Understanding NVMe storage and hardware requirements

Solution 1:

NVMe is PCIe based, and using different drivers designed for that. You can essentially take an M2 formfactor NVM, pop it into the appropriate adaptor, and run it on any linux, windows or BSD system with appropriate drivers.

Essentially all NVMe does is standardises PCIe based SSDs to a single set of drivers, designed to take full advantage of them.

Chances are if you could boot from a non standard pci ssd, you can boot from this, with appropriate drivers in the OS. If you're using this for caching and other purposes, there's no reason NVMe shouldn't work.

Your older systems probably are compatible, assuming you can get a new enough OS with a modern enough kernel on them.

Solution 2:

My two cents...

NVMe got the various SSD mfg to focus on and adopt a base standard... Basically you can get Nand Flash performance from an SSD connected to NVMe servers for NET less. Also their is more NVMe over fabric features (that I am not that familiar with yet)

See https://www.brighttalk.com/webcast/663/132761

Content "The Performance Impact of NVMe and NVMe over Fabrics" •An overview of the NVMe over Fabrics initiative •NVMe support for multiple fabrics including Ethernet with RDMA (iWARP) •How NVM Express end-to-end eliminates SCSI translation latency •Achieving performance benefits comparable to hundreds of SSDs – local and remote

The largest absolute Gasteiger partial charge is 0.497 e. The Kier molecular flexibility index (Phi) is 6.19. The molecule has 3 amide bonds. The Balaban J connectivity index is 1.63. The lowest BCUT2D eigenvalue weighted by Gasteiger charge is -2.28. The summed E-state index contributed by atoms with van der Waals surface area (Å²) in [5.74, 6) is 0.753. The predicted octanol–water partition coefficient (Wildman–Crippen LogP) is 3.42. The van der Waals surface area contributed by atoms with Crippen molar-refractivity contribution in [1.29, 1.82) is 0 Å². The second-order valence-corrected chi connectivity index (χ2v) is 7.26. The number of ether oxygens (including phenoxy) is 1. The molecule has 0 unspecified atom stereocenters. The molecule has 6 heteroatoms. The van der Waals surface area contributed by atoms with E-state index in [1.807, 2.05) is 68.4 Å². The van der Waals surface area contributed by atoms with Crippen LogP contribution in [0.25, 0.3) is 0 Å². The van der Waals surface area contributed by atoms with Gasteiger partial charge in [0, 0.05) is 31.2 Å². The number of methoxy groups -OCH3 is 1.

Solution 3:

this article in PCWorld may be of interest.

Solution 4:

I needed to test this for myself...

I purchased four Intel 750 PCIe NVMe SSDs to install in HP ProLiant DL380p Gen8 servers. The servers are not the current generation Intel 2600v3 series CPUs, but rather the 2600v2 CPUs.

The takeaway:

NVMe is an interface specification. Under Linux, the devices are enumerated as /dev/nvmeXnY, e.g. /dev/nvme0n1 and /dev/nvme1n1.

The form-factor of the devices I used was PCIe 3.0 x4. The Gen8 ProLiant servers have two PCIe 3.0 slots on the default riser cage. These NVMe PCIe cards will work in slower PCIe slots (or PCIe 2.0), but will be limited by the bus at that point.

So for my use case, NVMe is somewhat OS-driven, but is definitely compatible with my slightly older server hardware.

Solution 5:

I wrote an article at Thinkmate that tries to give a nice overview of NVMe and works as a nice little guide on choosing the right drive and system, something that I've found to be missing online. We mostly sell Supermicro servers, and I agree - Things can get a bit confusing... That is why I wrote the article!

As for adoption, I can't speak for the industry as a whole but at Thinkmate interest in NVMe has been significant, and the feedback we get from our customers is that they're very pleased with their purchase, mostly due to the performance benefits.

I see a lot of talk about price, but I think the most important thing to consider is value, not price. Your choice of flash memory should depend heavily on the value that each solution will bring to your application over the life of the drive and system.